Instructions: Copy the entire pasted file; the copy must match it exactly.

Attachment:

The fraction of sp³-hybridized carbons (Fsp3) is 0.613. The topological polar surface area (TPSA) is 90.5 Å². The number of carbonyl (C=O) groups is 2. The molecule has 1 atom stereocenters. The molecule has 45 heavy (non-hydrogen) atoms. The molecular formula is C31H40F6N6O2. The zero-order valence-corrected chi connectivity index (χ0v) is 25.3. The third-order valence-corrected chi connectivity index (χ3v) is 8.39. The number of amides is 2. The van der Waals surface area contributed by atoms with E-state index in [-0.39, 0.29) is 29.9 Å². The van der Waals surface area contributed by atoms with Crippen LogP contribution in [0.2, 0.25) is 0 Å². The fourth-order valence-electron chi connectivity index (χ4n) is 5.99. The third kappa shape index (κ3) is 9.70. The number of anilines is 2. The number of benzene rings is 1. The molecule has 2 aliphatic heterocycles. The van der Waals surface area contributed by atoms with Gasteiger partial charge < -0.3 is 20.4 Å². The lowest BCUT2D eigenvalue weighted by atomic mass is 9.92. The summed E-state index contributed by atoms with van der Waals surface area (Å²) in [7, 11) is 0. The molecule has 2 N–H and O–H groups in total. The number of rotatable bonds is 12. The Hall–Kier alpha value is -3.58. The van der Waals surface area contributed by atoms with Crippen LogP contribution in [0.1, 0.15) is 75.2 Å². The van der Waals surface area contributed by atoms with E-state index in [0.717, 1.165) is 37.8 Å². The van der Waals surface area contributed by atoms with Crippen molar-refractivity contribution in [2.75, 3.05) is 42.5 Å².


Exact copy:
The fraction of sp³-hybridized carbons (Fsp3) is 0.613. The topological polar surface area (TPSA) is 90.5 Å². The number of carbonyl (C=O) groups is 2. The molecule has 1 atom stereocenters. The molecule has 45 heavy (non-hydrogen) atoms. The molecular formula is C31H40F6N6O2. The zero-order valence-corrected chi connectivity index (χ0v) is 25.3. The third-order valence-corrected chi connectivity index (χ3v) is 8.39. The number of amides is 2. The van der Waals surface area contributed by atoms with E-state index in [-0.39, 0.29) is 29.9 Å². The van der Waals surface area contributed by atoms with Crippen LogP contribution in [0.2, 0.25) is 0 Å². The fourth-order valence-electron chi connectivity index (χ4n) is 5.99. The third kappa shape index (κ3) is 9.70. The number of anilines is 2. The number of benzene rings is 1. The molecule has 2 aliphatic heterocycles. The van der Waals surface area contributed by atoms with Gasteiger partial charge < -0.3 is 20.4 Å². The lowest BCUT2D eigenvalue weighted by atomic mass is 9.92. The summed E-state index contributed by atoms with van der Waals surface area (Å²) in [7, 11) is 0. The molecule has 2 N–H and O–H groups in total. The number of rotatable bonds is 12. The Hall–Kier alpha value is -3.58. The van der Waals surface area contributed by atoms with Crippen LogP contribution in [0.1, 0.15) is 75.2 Å². The van der Waals surface area contributed by atoms with E-state index in [0.717, 1.165) is 37.8 Å². The van der Waals surface area contributed by atoms with Crippen molar-refractivity contribution in [2.75, 3.05) is 42.5 Å².